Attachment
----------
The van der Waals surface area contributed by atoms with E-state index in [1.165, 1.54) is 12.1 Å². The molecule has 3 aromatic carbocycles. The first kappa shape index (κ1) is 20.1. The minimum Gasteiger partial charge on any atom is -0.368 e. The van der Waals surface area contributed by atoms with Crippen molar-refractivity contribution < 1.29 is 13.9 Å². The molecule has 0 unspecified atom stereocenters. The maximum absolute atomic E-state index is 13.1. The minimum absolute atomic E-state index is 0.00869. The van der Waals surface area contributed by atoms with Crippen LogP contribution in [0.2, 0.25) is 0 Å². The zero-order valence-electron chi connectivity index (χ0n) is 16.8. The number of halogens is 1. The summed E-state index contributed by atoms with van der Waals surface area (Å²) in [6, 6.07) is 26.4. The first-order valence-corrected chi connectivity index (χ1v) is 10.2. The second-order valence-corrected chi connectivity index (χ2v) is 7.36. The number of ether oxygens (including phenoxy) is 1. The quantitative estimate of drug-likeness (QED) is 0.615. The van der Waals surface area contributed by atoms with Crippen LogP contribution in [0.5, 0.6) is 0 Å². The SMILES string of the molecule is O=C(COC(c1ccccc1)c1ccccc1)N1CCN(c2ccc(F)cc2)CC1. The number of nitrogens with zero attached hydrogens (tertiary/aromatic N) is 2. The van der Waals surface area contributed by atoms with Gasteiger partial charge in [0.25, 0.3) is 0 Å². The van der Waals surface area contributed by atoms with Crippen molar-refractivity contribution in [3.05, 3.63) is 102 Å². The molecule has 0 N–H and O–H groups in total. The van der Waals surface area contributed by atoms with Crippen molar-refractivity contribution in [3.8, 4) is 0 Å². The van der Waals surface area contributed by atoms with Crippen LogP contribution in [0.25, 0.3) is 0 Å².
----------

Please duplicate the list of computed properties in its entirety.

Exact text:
The van der Waals surface area contributed by atoms with E-state index in [1.165, 1.54) is 12.1 Å². The molecule has 3 aromatic carbocycles. The first kappa shape index (κ1) is 20.1. The minimum Gasteiger partial charge on any atom is -0.368 e. The van der Waals surface area contributed by atoms with Crippen molar-refractivity contribution < 1.29 is 13.9 Å². The molecule has 0 unspecified atom stereocenters. The maximum absolute atomic E-state index is 13.1. The minimum absolute atomic E-state index is 0.00869. The van der Waals surface area contributed by atoms with Crippen LogP contribution in [0.2, 0.25) is 0 Å². The zero-order valence-electron chi connectivity index (χ0n) is 16.8. The number of halogens is 1. The summed E-state index contributed by atoms with van der Waals surface area (Å²) in [6, 6.07) is 26.4. The first-order valence-corrected chi connectivity index (χ1v) is 10.2. The second-order valence-corrected chi connectivity index (χ2v) is 7.36. The number of ether oxygens (including phenoxy) is 1. The quantitative estimate of drug-likeness (QED) is 0.615. The van der Waals surface area contributed by atoms with Crippen LogP contribution in [0.5, 0.6) is 0 Å². The SMILES string of the molecule is O=C(COC(c1ccccc1)c1ccccc1)N1CCN(c2ccc(F)cc2)CC1. The number of nitrogens with zero attached hydrogens (tertiary/aromatic N) is 2. The van der Waals surface area contributed by atoms with Gasteiger partial charge in [0.25, 0.3) is 0 Å². The van der Waals surface area contributed by atoms with Crippen molar-refractivity contribution in [3.05, 3.63) is 102 Å². The molecule has 0 N–H and O–H groups in total. The van der Waals surface area contributed by atoms with Crippen molar-refractivity contribution in [3.8, 4) is 0 Å². The van der Waals surface area contributed by atoms with Crippen LogP contribution in [0.25, 0.3) is 0 Å².